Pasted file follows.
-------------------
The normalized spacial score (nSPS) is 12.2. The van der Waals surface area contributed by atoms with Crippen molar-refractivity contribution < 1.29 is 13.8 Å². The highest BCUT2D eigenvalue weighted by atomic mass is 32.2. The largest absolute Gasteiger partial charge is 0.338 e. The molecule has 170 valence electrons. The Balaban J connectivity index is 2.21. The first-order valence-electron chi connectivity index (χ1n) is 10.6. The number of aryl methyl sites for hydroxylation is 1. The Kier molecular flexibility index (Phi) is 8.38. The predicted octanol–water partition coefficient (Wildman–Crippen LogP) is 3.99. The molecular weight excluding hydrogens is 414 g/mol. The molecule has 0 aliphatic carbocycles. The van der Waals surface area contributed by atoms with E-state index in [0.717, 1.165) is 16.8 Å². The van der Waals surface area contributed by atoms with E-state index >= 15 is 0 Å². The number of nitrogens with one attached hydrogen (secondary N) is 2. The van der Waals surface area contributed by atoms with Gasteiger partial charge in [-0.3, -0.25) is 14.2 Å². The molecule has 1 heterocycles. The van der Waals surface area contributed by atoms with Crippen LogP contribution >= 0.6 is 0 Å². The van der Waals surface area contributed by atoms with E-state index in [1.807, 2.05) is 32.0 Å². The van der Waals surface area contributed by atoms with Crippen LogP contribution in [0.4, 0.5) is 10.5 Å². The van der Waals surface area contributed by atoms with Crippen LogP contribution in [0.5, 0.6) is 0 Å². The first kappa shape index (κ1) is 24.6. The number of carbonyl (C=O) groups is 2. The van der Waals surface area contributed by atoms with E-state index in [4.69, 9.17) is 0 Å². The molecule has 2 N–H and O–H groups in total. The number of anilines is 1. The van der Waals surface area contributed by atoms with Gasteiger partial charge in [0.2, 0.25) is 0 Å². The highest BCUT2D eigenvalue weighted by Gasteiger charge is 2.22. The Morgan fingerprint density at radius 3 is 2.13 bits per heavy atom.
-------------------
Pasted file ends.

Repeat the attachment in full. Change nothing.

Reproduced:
The normalized spacial score (nSPS) is 12.2. The van der Waals surface area contributed by atoms with Crippen molar-refractivity contribution < 1.29 is 13.8 Å². The highest BCUT2D eigenvalue weighted by atomic mass is 32.2. The largest absolute Gasteiger partial charge is 0.338 e. The molecule has 170 valence electrons. The Balaban J connectivity index is 2.21. The first-order valence-electron chi connectivity index (χ1n) is 10.6. The number of aryl methyl sites for hydroxylation is 1. The Kier molecular flexibility index (Phi) is 8.38. The predicted octanol–water partition coefficient (Wildman–Crippen LogP) is 3.99. The molecular weight excluding hydrogens is 414 g/mol. The molecule has 0 aliphatic carbocycles. The van der Waals surface area contributed by atoms with E-state index in [0.717, 1.165) is 16.8 Å². The van der Waals surface area contributed by atoms with E-state index >= 15 is 0 Å². The number of nitrogens with one attached hydrogen (secondary N) is 2. The van der Waals surface area contributed by atoms with Gasteiger partial charge in [-0.3, -0.25) is 14.2 Å². The molecule has 1 heterocycles. The van der Waals surface area contributed by atoms with Crippen LogP contribution >= 0.6 is 0 Å². The van der Waals surface area contributed by atoms with E-state index in [1.807, 2.05) is 32.0 Å². The van der Waals surface area contributed by atoms with Crippen LogP contribution in [0.4, 0.5) is 10.5 Å². The van der Waals surface area contributed by atoms with Crippen LogP contribution in [0.5, 0.6) is 0 Å². The first kappa shape index (κ1) is 24.6. The number of carbonyl (C=O) groups is 2. The van der Waals surface area contributed by atoms with E-state index in [4.69, 9.17) is 0 Å². The molecule has 2 N–H and O–H groups in total. The number of anilines is 1. The van der Waals surface area contributed by atoms with Gasteiger partial charge in [0.2, 0.25) is 0 Å². The highest BCUT2D eigenvalue weighted by Gasteiger charge is 2.22. The Morgan fingerprint density at radius 3 is 2.13 bits per heavy atom.